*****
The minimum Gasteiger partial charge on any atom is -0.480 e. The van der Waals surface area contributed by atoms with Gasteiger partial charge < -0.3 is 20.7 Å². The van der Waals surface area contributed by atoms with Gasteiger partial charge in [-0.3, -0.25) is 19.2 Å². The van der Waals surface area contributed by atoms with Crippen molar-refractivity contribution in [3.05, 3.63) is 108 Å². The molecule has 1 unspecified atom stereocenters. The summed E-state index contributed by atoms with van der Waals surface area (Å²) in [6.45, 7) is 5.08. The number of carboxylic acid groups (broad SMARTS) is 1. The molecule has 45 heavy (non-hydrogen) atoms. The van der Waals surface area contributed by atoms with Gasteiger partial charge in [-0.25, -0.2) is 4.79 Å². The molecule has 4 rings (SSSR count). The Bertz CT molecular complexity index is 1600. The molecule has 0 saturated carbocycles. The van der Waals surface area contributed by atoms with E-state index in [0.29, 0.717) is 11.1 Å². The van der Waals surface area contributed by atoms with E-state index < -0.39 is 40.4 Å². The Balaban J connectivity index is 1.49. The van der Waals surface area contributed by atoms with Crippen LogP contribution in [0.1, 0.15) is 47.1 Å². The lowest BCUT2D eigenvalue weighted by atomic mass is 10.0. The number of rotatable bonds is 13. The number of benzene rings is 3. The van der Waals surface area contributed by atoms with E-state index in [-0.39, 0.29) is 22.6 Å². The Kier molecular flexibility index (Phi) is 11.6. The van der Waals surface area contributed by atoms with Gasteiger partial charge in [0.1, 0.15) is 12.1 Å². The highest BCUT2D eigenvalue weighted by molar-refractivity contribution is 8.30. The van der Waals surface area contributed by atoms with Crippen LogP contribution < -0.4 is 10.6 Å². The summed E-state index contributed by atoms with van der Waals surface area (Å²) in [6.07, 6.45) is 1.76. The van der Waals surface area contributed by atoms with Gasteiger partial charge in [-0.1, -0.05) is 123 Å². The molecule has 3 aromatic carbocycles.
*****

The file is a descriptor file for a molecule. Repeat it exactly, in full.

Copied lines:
The minimum Gasteiger partial charge on any atom is -0.480 e. The van der Waals surface area contributed by atoms with Gasteiger partial charge < -0.3 is 20.7 Å². The van der Waals surface area contributed by atoms with Gasteiger partial charge in [-0.3, -0.25) is 19.2 Å². The van der Waals surface area contributed by atoms with Crippen molar-refractivity contribution in [3.05, 3.63) is 108 Å². The molecule has 1 unspecified atom stereocenters. The summed E-state index contributed by atoms with van der Waals surface area (Å²) in [6.45, 7) is 5.08. The number of carboxylic acid groups (broad SMARTS) is 1. The molecule has 45 heavy (non-hydrogen) atoms. The van der Waals surface area contributed by atoms with Gasteiger partial charge in [-0.25, -0.2) is 4.79 Å². The molecule has 4 rings (SSSR count). The Bertz CT molecular complexity index is 1600. The molecule has 0 saturated carbocycles. The van der Waals surface area contributed by atoms with E-state index in [0.29, 0.717) is 11.1 Å². The van der Waals surface area contributed by atoms with E-state index < -0.39 is 40.4 Å². The Balaban J connectivity index is 1.49. The van der Waals surface area contributed by atoms with Crippen LogP contribution in [0.1, 0.15) is 47.1 Å². The lowest BCUT2D eigenvalue weighted by atomic mass is 10.0. The number of rotatable bonds is 13. The number of benzene rings is 3. The van der Waals surface area contributed by atoms with E-state index in [-0.39, 0.29) is 22.6 Å². The Kier molecular flexibility index (Phi) is 11.6. The van der Waals surface area contributed by atoms with Gasteiger partial charge in [0.1, 0.15) is 12.1 Å². The highest BCUT2D eigenvalue weighted by molar-refractivity contribution is 8.30. The van der Waals surface area contributed by atoms with Crippen LogP contribution < -0.4 is 10.6 Å². The summed E-state index contributed by atoms with van der Waals surface area (Å²) in [6.07, 6.45) is 1.76. The van der Waals surface area contributed by atoms with Gasteiger partial charge in [-0.1, -0.05) is 123 Å². The molecule has 3 aromatic carbocycles.